IT'S one thing we're probably all guilty of, as courteous road users, yet police warn we could be letting dangerous drivers off the hook doing it.
The age old tradition of flashing your high beams at oncoming road users to alert them to a nearby speed camera or radar gun is usually done out of care for fellow motorists.
Coast police, however, say it's not the wisest move, as potentially dangerous drivers slip through the cracks.
Officer-in-charge of the Sunshine Coast Road Policing Unit acting Senior Sergeant Michael Warren warned drivers of the implications.
"People need to consider that a speeding driver could be a drink or drug-driver or unlicensed and you're helping them get away scot-free," he said.
"They may well be someone who the police should be catching... if someone's silly enough to speed, let them cop it."
The comments came after the RACQ revealed statistics showing 44% of the 1000 drivers surveyed admitted to flashing their lights to alert fellow motorists to speed cameras.
More concerning were the findings that over a quarter of drivers took to the phones to call family and friends to sound the warning, RACQ executive manager insurance communications Mike Sopinski said.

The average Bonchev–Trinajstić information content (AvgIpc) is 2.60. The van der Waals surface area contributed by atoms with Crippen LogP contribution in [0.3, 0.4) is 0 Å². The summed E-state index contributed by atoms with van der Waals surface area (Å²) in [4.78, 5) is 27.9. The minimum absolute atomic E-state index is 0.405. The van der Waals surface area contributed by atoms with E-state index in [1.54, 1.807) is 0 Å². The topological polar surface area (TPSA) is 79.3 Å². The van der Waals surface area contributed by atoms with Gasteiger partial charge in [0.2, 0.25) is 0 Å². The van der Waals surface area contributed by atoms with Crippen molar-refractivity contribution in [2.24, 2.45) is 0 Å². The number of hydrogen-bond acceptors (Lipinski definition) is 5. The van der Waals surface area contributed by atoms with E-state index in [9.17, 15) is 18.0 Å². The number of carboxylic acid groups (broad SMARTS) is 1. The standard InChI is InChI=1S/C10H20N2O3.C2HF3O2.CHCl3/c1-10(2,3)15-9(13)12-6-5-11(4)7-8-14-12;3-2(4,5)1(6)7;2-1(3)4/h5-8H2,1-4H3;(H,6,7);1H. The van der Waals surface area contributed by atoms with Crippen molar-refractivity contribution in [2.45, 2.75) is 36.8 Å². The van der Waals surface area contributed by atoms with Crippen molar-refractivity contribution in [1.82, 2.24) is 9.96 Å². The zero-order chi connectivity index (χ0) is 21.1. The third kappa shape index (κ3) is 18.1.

"More than one quarter (27.9%) of motorists say they regularly phone friends, family and colleagues to let them know about the location of speed cameras," he said.
"Many motorists may not realise flashing high beam lights at traffic is an offence and dangerous."
Act Snr Sgt Warren said there were a range of quirky offences related to obstructing police operations like speeding detection.
"It is an offence to use high beam when other vehicles are within 200m," he said.
"Using high beams when 200m behind another vehicle, or 200m from oncoming vehicles, or using high beam to dazzle another motorist are also offences."
- Using a horn other than as permitted can result in a $68 fine, as it is deemed improper use of a warning device.
- Sending an SMS to warn of a police operation ie speeding detection is also a criminal offence.
- Blocking the view of a police radar camera is also deemed obstructing police.
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